For now, Sheelin is swathed in mayflies, like snowflakes in the wind and in the evening the surface water is littered with struggling spent. Patterns swing been a mixture of traditional mayfly – both dry and wet and spent gnat variations. The Wulffs are doing well with the Royal and Grey doing the best. The Green Dabbler and Peter Ross feature highest among this tying. The nymphs and buzzers are The Hare’s Ear, the Claret Nymph, Pheasant Tail, Olive Nymph, Olive Buzzer, Fiery Brown, Grey Buzzer, Black and Epoxy Buzzer. Dry flies are the Mosley May, Ginger Mayfly, Green Mayfly, Daddy, Chocolate Drop and Post Hackle Grey Midge. The wet flies were Silver Invicta, Golden Olive Bumble, Claret & Mallard Nymph, the Bibio and the Dabblers (Silver, Green and Peter Ross)
The numbers fishing the lake where high and this was reflected in the number of fish recorded which almost reached 700.
Goreport, Bog Bay, around the Stoney Islands, at the back of Church Island, along by Holy Well and tight to the Western shore reported good trout catches.
French angler Liam Henry writes of Sheelin : –
Quelques beaux poissons captures sur le lac Sheelin en Irlande.Pays magique où nous avons eu la chance de découvrir les 4 saisons en une journée
Some beautiful fish catches on the lake sheelin in Ireland. Magical land where we had the chance to discover the 4 seasons in one day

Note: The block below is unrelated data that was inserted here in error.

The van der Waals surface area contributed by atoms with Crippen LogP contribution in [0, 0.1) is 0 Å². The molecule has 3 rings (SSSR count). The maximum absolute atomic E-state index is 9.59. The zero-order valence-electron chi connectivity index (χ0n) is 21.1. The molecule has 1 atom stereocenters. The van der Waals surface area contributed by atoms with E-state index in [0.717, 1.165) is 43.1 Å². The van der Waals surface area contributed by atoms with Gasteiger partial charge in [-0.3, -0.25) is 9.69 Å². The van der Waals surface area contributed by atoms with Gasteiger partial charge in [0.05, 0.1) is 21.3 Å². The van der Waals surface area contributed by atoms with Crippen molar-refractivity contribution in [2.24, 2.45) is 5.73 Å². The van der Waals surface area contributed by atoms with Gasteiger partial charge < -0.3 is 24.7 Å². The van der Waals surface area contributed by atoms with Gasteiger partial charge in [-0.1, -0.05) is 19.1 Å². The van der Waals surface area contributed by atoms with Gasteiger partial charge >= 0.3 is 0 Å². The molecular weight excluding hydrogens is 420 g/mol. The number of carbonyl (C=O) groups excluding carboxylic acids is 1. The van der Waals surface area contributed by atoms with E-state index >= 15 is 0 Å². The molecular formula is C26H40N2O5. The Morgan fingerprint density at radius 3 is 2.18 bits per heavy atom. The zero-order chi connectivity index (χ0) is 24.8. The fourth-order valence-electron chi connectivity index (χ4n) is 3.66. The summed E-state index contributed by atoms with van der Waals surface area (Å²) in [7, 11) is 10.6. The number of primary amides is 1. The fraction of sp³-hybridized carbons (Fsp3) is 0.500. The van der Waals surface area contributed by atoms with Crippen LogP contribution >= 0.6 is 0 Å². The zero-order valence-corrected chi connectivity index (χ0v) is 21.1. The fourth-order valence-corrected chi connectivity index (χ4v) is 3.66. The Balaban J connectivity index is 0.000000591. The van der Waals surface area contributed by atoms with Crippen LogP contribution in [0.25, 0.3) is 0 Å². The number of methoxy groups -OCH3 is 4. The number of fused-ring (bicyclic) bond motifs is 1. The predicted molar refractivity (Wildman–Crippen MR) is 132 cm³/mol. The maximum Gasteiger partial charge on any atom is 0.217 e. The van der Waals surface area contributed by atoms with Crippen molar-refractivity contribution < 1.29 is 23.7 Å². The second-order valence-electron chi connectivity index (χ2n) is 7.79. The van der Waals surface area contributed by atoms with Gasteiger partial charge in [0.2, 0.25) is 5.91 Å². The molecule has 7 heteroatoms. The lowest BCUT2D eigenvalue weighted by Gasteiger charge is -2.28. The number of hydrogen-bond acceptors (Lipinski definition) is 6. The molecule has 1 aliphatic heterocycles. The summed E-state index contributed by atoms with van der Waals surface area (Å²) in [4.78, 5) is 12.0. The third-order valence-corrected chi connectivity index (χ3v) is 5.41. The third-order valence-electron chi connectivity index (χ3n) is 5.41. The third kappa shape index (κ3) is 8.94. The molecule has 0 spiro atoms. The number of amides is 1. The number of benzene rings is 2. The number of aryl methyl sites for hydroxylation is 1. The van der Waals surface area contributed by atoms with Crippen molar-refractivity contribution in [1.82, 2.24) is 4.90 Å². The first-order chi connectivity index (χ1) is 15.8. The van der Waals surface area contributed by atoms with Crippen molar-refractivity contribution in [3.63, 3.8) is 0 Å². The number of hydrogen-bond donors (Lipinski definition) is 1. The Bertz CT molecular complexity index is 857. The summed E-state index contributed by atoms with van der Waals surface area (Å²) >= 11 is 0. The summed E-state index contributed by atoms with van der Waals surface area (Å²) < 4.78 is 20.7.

Lough Sheelin is immersed in mayfly and spent fishing at the moment but regards of the mayfly mania there are strict rules on this lake, enshrined in bye-laws which anglers must educate themselves to and adhere to, these are signs around the lake and also on the IFI web site. All anglers must have a permit before they go out on the water and they must abide by the size and bag limits and without wanting to throw cold water on any one’s enjoyment of this wonderful lake, contravention of these bye-laws will carry a fixed charge notice.
The McDonnell cup will be held on Saturday August 6th on Lough Sheelin, fishing from 11am till 6pm from Kilnahard pier.. This competition has been fished catch & release for the last four years, which proved to be very successful. Measures will be provided for all boats with the cup awarded to the longest fish. This competition is open to members of the club only but membership is available on the day
There will be lots of prizes on offer and this day is generally viewed as a great day out.
For further details contact Thomas Lynch @ 087 9132033.
Let them go…
A look around…
Brenda Montgomery IFI